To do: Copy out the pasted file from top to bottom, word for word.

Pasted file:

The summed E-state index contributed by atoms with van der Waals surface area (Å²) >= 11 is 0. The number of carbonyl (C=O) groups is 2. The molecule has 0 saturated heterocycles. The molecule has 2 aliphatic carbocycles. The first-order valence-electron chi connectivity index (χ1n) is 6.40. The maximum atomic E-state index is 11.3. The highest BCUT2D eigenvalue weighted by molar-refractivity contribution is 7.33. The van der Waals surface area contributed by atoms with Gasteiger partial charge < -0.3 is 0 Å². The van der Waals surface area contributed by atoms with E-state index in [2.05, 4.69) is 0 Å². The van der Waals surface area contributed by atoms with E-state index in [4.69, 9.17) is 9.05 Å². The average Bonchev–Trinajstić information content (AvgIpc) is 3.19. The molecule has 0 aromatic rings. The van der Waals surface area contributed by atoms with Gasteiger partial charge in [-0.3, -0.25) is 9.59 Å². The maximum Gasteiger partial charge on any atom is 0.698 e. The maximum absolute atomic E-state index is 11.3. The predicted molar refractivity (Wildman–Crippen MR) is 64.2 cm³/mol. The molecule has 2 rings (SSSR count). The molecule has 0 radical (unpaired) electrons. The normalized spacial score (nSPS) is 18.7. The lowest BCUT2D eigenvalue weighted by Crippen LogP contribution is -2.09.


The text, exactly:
The summed E-state index contributed by atoms with van der Waals surface area (Å²) >= 11 is 0. The number of carbonyl (C=O) groups is 2. The molecule has 0 saturated heterocycles. The molecule has 2 aliphatic carbocycles. The first-order valence-electron chi connectivity index (χ1n) is 6.40. The maximum atomic E-state index is 11.3. The highest BCUT2D eigenvalue weighted by molar-refractivity contribution is 7.33. The van der Waals surface area contributed by atoms with Gasteiger partial charge < -0.3 is 0 Å². The van der Waals surface area contributed by atoms with E-state index in [2.05, 4.69) is 0 Å². The van der Waals surface area contributed by atoms with E-state index in [4.69, 9.17) is 9.05 Å². The average Bonchev–Trinajstić information content (AvgIpc) is 3.19. The molecule has 0 aromatic rings. The van der Waals surface area contributed by atoms with Gasteiger partial charge in [-0.3, -0.25) is 9.59 Å². The maximum Gasteiger partial charge on any atom is 0.698 e. The maximum absolute atomic E-state index is 11.3. The predicted molar refractivity (Wildman–Crippen MR) is 64.2 cm³/mol. The molecule has 2 rings (SSSR count). The molecule has 0 radical (unpaired) electrons. The normalized spacial score (nSPS) is 18.7. The lowest BCUT2D eigenvalue weighted by Crippen LogP contribution is -2.09.